FN = Sum{ (N[i] – V[i]) * n+[i] / n[i] }

2) Instead of using the percentages computed by TREC, they could have computed their own percentages by looking at only the documents in the stratum that they predicted were relevant and were reviewed by TREC to give a relevance determination.  This would eliminate the possible bias from approach (1), but it also means that the percentages would be computed from a smaller sample, so the uncertainty in the percentage that are relevant would be bigger.  The vendor didn’t provide confidence intervals for their results.  Here is how the computation would go:

TP = Sum{ V[i] * v+[i] / v[i] }
FP = Sum{ V[i] * (1 – v+[i]/v[i]) }
FN = Sum{ (N[i] – V[i]) * (n+[i] – v+[i]) / (n[i] – v[i]) }

It’s possible that for some strata there would be no overlap between the documents TREC assessed and the documents the vendor predicted to be relevant since TREC typically assessed only about 4% of each stratum for Topic 207 (except the All-N stratum, where they assessed only 0.46%).  This approach wouldn’t work for those strata since v[i] would be 0.  For strata where v[i] is 0, one might use approach (1) and hope it isn’t too wrong.

3) A more sophisticated tweak on (2) would be to use the ratio n+[i]/n[i] from (1) to generate a Bayesian prior probability distribution for the proportion of documents predicted by the vendor to be relevant that actually are relevant, and then use v+[i] and v[i] to compute a posterior distribution for that proportion and use the mean of that distribution instead of v+[i]/v[i] in the computation. The idea is to have a smooth interpolation between using n+[i]/n[i] and using v+[i]/v[i] as the proportion of documents estimated to be relevant, where the interpolation would be closer to v+[i]/v[i] if v[i] is large (i.e., if there is enough data for v+[i]/v[i] to be reasonably accurate).  The result would be sensitive to choices made in creating the Bayesian prior (i.e., how much variance to give the probability distribution), however.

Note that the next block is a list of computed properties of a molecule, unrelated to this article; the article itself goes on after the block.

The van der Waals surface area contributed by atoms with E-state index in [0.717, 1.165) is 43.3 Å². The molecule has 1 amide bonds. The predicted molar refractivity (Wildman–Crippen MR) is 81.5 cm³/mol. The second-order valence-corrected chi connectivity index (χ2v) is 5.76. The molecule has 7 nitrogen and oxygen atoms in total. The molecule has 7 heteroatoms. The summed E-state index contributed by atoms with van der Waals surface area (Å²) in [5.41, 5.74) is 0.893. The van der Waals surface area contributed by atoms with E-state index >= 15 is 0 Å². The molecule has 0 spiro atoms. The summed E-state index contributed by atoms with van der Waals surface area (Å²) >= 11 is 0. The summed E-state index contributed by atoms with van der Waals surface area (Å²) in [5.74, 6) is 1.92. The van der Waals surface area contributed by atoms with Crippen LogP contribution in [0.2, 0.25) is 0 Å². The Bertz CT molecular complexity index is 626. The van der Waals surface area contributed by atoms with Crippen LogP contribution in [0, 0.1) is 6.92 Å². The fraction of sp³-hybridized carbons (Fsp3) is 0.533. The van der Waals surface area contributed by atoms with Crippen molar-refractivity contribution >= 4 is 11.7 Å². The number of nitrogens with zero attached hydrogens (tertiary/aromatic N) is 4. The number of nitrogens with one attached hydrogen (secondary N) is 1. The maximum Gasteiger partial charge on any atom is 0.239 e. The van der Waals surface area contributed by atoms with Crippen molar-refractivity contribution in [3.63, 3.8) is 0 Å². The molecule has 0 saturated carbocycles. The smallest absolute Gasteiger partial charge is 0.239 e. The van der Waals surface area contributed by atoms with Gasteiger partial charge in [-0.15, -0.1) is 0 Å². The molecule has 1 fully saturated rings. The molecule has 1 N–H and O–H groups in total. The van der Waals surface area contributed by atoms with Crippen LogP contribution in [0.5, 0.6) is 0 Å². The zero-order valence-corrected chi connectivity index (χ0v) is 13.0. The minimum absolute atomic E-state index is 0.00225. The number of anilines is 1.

4) They could have ignored all of the documents that weren’t reviewed in TREC (over 500,000 of them) and just performed their predictions and analysis on the 3,709 documents that had relevance assessments (training documents should come from the set TREC didn’t assess and should be reviewed by the vendor to simulate actual training at TREC being done by the participants).  It would be very important to weight the results to compensate for the fact that those 3,709 documents didn’t all have the same probability of being selected for review.  TREC oversampled the documents that were predicted to be relevant compared to the remainder (i.e., the number of documents sampled from a stratum was not simply proportional to the number of documents in the stratum), which allowed their stratification scheme to do a good job of comparing the participating teams to each other at the expense of having large uncertainty for some quantities like the total number of relevant documents.  The prevalence of relevant documents in the full population was 1.5%, but 9.0% of the documents having relevance assessments were relevant.  Without weighting the results to compensate for the uneven sampling, you would be throwing away over half a million non-relevant documents without giving the system being tested the opportunity to incorrectly predict that some of them are relevant, which would lead to an inflated precision estimate.  The expression “shooting fish in a barrel” comes to mind.  Weighting would be accomplished by dividing by the probability of the document having been chosen (after this article was published I learned that this is called the Horvitz-Thompson estimator, and it is what the TREC evaluation toolkit uses), which is just n[i]/N[i], so the computation would be:

TP = Sum{ (N[i]/n[i]) * v+[i] }
FP = Sum{ (N[i]/n[i]) * (v[i] – v+[i]) }
FN = Sum{ (N[i]/n[i]) * (n+[i] – v+[i]) }

Note that if N[i]/n[i] is equal to V[i]/v[i], which is expected to be approximately true since the subset of a stratum chosen for assessment by TREC is random, the result would be equal to that from (2).  If N[i]/n[i] is not equal to V[i]/v[i] for a stratum, we would have the disturbing result that the estimate for TP+FP for that stratum would not equal the number of documents the vendor predicted to be relevant for that stratum, V[i].

5) The vendor could have ignored the TREC relevance determinations, simply doing their own.  That would be highly biased in the vendor’s favor because there would be a level of consistency between relevance determinations for the training data and testing data that did not exist for TREC participants.  At TREC the participants made their own relevance determinations to train their systems and a separate set of Topic Authorities made the final relevance judgments that determined the performance numbers.  To the degree that participants came to different conclusions about relevance compared to the Topic Authorities, their performance numbers would suffer.  A more subtle problem with this approach is that the vendor’s interpretation of the relevance criteria would inevitably be somewhat different from that of TREC assessors (studies have shown poor agreement between different review teams), which could make the classification task either easier or harder for a computer.  As an extreme example, if the vendor took all documents containing the word “football” to be relevant and all other documents to be non-relevant, it would be very easy for a predictive coding system to identify that pattern and achieve good performance numbers.